I have been working with various grocers through the years to help them with the HMR programs , but there is one issue they continue to ignore. CONVENIENCE! Until our local retailers get rid of the old layouts of their store ( living with the motivation to make EVERY customer walk several aisle just to pick up fresh products) and focus on the convenience that HMR is supposed to represent, the restaurants will continue to win. (We will leave quality aside for another day!)

And yet another MNB user offered the following scenario:

I don't see why Wal-Mart with its 3000 stores…couldn't offer this right out of its stores today. It would require a reworking of its deli kitchen/food preparation area to do so but that should be a minor problem should this become a desirable feature to enough customers.

That ought to give our supermarket readers nightmares…

The whole issue of obesity and low-carb dieting and nutrition and the confusion/opportunities inherent in these issues continues to prompt tons of email from MNB users. (There are also was some reaction to an email we published last week from an MNB user from the Physicians Committee for Responsible Medicine.) A generous sampling of these emails follows…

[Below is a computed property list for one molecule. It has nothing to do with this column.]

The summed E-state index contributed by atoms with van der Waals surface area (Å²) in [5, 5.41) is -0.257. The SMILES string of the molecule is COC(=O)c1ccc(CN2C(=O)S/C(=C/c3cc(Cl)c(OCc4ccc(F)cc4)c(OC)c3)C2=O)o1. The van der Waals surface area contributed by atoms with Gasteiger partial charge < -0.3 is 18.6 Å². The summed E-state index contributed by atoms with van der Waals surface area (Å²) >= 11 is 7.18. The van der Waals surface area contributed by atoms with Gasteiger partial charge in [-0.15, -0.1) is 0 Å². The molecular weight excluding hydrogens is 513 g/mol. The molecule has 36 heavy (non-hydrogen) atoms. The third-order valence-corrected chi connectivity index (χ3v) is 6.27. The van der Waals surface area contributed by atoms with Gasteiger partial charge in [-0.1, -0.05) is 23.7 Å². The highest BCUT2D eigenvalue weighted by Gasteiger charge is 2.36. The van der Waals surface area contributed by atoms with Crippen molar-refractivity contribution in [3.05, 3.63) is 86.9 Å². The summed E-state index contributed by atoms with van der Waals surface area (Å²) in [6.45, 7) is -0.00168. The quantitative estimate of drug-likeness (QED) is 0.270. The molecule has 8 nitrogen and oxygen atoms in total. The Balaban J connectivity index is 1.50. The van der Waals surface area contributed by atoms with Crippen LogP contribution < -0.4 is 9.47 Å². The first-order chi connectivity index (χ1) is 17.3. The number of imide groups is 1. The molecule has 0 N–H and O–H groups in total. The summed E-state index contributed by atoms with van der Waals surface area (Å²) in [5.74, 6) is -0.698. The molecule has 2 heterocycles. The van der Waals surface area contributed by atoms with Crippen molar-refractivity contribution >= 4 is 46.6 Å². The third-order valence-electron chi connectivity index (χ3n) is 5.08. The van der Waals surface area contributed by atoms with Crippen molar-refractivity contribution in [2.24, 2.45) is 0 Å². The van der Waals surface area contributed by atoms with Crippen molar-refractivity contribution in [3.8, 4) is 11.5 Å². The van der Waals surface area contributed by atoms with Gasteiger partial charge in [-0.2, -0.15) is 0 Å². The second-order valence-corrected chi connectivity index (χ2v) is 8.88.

MNB user Bobbie Randall wrote:

I learned long ago not to argue with fanatics. As a registered dietitian, I am already planning methods to pick up the pieces of the Atkins Alumni.

This fad will die out sooner than the Low Carbiz would like. Within six months, those who lost pant sizes will be searching in the back of their closets for their 'fat' clothes once again. I don't mean to be pessimistic about the fad dieters but only realistic.

MNB user Julia Hidy wrote:

Millions go on diets each year; drink orange juice; others don't. Free and choice are musts, especially in the privacy of my own home. So whether it's the cattle ranchers, or Oprah, the OJ pushers or OJ naysayers, they all have a right to their opinions.

And about diets and the "new scientific review" drawing "a clearer link between low-carb diets and cardiac arrhythmia" noted by MNB reader Patrick Sullivan of the Physicians Committee for Responsible Medicine: compromised electrolyte, potassium and magnesium levels -- which directly influence a heart's ability to function properly -- can occur before someone starts a new diet. Did Rachel Husky, the 16 year old alleged to have died because of a low carb diet, confer with her physicians before beginning her dietary program? I doubt it. Do Rachel's parents, peers, schools or even her local supermarket manager's displays play a role in determining or swaying Rachel's earlier eating patterns? Likely. How many people have proper blood work done before they begin a new diet so they know if their electrolyte levels are low or they are at risk to undertake the diet? How many diets are truly adequate nutritionally? They all say they are, including the Government's. And we all know what kind of resistance there is to removing milk and other modifications from the US' food guidelines.